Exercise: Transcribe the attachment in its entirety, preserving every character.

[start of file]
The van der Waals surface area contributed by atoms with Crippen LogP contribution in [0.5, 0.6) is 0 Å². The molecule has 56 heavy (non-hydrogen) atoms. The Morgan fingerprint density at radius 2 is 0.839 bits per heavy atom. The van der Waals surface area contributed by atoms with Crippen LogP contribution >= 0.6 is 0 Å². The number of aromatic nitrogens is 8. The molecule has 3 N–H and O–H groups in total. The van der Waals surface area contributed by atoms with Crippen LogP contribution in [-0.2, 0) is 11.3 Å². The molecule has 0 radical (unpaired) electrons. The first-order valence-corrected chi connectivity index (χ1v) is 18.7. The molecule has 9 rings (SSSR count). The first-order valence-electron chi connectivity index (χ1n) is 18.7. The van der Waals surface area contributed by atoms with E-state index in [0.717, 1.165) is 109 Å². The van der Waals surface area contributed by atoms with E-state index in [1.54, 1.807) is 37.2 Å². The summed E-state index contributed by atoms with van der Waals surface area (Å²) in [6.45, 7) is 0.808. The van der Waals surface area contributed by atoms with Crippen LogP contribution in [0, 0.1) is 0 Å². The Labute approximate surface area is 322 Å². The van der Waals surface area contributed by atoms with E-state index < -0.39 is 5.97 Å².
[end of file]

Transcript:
The van der Waals surface area contributed by atoms with Crippen LogP contribution in [0.5, 0.6) is 0 Å². The molecule has 56 heavy (non-hydrogen) atoms. The Morgan fingerprint density at radius 2 is 0.839 bits per heavy atom. The van der Waals surface area contributed by atoms with Crippen LogP contribution >= 0.6 is 0 Å². The number of aromatic nitrogens is 8. The molecule has 3 N–H and O–H groups in total. The van der Waals surface area contributed by atoms with Crippen LogP contribution in [-0.2, 0) is 11.3 Å². The molecule has 0 radical (unpaired) electrons. The first-order valence-corrected chi connectivity index (χ1v) is 18.7. The molecule has 9 rings (SSSR count). The first-order valence-electron chi connectivity index (χ1n) is 18.7. The van der Waals surface area contributed by atoms with E-state index in [0.717, 1.165) is 109 Å². The van der Waals surface area contributed by atoms with E-state index in [1.54, 1.807) is 37.2 Å². The summed E-state index contributed by atoms with van der Waals surface area (Å²) in [6.45, 7) is 0.808. The van der Waals surface area contributed by atoms with Crippen LogP contribution in [0, 0.1) is 0 Å². The Labute approximate surface area is 322 Å². The van der Waals surface area contributed by atoms with E-state index < -0.39 is 5.97 Å².